- The Washington Times - Thursday, June 30, 2011

Under pressure from President Obama, senators said Thursday they’ll cancel next week’s planned vacation and be in session as they try to make headway on debt negotiations - but only after taking a four-day holiday weekend.

And once they’re back in town, it’s unclear what the Senate can actually do, since there is no budget or spending bill ready for action.

Democratic leaders said they would instead begin debating a measure to authorize the president’s deployment of U.S. forces to enforce a no-fly zone over Libya, but the GOP blocked that move and vowed to halt all other action until the Senate found a way to begin debating the debt.

Meanwhile, the White House said Mr. Obama, who on Wednesday berated his former colleagues in Congress for taking vacations, will continue to keep up his re-election fundraising schedule because he can “walk and chew gum at the same time.”

Along the way Senate Republicans invited Mr. Obama to come meet with them so he could hear what the GOP thinks is out-of-bounds in negotiations, and the White House turned the request down.

“That’s not a conversation worth having,” Mr. Obama’s spokesman, Jay Carney, told reporters. “What we need to have is a conversation about what will pass.”

Taken together, the day amounted to a major escalation of words and finger-pointing, but the goal - a deal to lower the deficit and raise the government’s borrowing limit - remained elusive.

Senate Majority Leader Harry Reid, Nevada Democrat, broke the news of the canceled vacation and said he was keeping lawmakers here to focus on the impending Aug. 2 deadline for raising the debt ceiling.

“We really don’t have any time to waste,” he said. “We know the most important issue facing the country today is reaching an agreement that cuts our deficit and grows our economy.”

But later in the day, he proposed that the first order of business be a resolution on Libya. That drew protests from Republicans, who said they will block all action until the Senate starts voting on spending and debt issues.

“Let’s not be in session just to try and fool the American people into thinking the Senate is working on the nation’s fiscal crisis,” a group of GOP senators said in a letter challenging Mr. Reid. “Let’s actually begin a constructive debate on the biggest challenge our country faces - spending and debt.”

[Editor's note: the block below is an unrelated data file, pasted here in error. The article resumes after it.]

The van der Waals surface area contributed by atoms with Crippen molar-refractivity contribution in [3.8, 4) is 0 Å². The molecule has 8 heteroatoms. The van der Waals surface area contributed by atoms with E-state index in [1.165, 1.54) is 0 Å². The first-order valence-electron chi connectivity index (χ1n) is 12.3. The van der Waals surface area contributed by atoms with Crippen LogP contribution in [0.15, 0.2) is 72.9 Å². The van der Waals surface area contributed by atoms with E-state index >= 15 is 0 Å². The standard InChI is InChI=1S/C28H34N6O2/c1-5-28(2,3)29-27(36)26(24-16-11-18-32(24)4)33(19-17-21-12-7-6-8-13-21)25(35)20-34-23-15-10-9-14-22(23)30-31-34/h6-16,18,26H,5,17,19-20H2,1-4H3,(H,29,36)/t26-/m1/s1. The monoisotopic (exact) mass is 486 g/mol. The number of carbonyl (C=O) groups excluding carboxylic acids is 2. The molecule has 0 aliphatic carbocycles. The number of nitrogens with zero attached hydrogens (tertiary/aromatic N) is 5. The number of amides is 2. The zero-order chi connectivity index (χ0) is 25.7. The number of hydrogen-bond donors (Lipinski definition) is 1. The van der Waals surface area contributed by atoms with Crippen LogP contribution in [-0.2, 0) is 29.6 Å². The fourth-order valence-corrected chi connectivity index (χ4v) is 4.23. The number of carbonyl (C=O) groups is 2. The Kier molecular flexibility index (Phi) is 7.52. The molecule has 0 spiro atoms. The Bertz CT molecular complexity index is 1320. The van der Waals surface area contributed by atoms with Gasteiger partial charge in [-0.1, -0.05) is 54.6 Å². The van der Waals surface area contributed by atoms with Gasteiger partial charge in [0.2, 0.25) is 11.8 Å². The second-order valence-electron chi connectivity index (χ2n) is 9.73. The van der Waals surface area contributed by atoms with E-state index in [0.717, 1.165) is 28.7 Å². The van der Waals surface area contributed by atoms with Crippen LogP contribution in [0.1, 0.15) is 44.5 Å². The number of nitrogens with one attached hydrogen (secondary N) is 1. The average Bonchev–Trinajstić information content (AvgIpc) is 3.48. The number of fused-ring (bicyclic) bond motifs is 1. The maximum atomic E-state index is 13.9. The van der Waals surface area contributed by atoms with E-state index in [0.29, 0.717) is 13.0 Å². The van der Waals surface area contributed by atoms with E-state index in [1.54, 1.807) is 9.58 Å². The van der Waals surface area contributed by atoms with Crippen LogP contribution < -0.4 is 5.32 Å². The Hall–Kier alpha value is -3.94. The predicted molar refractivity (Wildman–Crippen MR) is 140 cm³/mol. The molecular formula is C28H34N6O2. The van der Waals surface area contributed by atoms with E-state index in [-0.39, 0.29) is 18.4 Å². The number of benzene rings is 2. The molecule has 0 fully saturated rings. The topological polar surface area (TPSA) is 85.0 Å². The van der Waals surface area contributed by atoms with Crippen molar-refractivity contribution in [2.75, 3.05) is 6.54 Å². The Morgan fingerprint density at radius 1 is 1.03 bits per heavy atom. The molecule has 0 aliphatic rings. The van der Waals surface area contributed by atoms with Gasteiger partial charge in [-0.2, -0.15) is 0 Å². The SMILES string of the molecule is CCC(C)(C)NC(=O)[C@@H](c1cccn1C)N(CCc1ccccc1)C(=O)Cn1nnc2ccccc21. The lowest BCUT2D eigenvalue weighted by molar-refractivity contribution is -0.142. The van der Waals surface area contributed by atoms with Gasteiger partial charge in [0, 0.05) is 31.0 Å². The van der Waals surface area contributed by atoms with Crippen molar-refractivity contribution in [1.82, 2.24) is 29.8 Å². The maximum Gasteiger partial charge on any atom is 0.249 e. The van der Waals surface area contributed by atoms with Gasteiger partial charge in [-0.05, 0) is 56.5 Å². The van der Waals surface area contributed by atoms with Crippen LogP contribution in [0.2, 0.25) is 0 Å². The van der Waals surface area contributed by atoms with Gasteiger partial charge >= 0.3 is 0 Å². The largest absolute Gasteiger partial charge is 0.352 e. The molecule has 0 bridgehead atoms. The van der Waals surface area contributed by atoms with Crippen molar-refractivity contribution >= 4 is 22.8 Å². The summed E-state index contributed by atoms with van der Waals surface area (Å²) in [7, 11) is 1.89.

Republican leaders have said those talks cannot include tax increases, though, which sets them on a collision course with Democrats who insist that revenue increases be on the table, and point to tax breaks for corporate jet owners and oil companies as easy targets.

Mr. Reid said there is action away from the floor next week related to the debt.

He said he’ll meet with his budget committee chairman on Tuesday to talk about taking up the long-stalled annual blueprint, and said he has invited Mr. Obama and Vice President Joseph R. Biden to meet with Democrats on Wednesday.

The White House said it had not yet accepted any invitations.

While the Senate changed its schedule, neither Mr. Obama nor the House was following suit.

The president traveled to Philadelphia Thursday night for a high-dollar campaign event, just hours before a key fundraising deadline passed at midnight.

Meanwhile, the House remains on an 11-day vacation, and is scheduled to return to business at the end of next week.

For three of the past five weeks, at least one chamber of Congress has been on vacation, shortchanging the amount of time for debate or votes on spending.

At his press conference on Wednesday, Mr. Obama showed frustration with his former congressional colleagues.

“They’re in one week, they’re out one week, and then they’re saying, ‘Obama’s got to step in you need to be here?’ I’ve been here,” he said “You stay here. Let’s get it done.”

The House has passed a budget and is working through its annual spending bills, but the Senate has yet to offer a budget or pass any appropriations measures. Instead, it has defeated every budget presented, including the House plan and Mr. Obama’s own budget, which didn’t garner a single vote of support.

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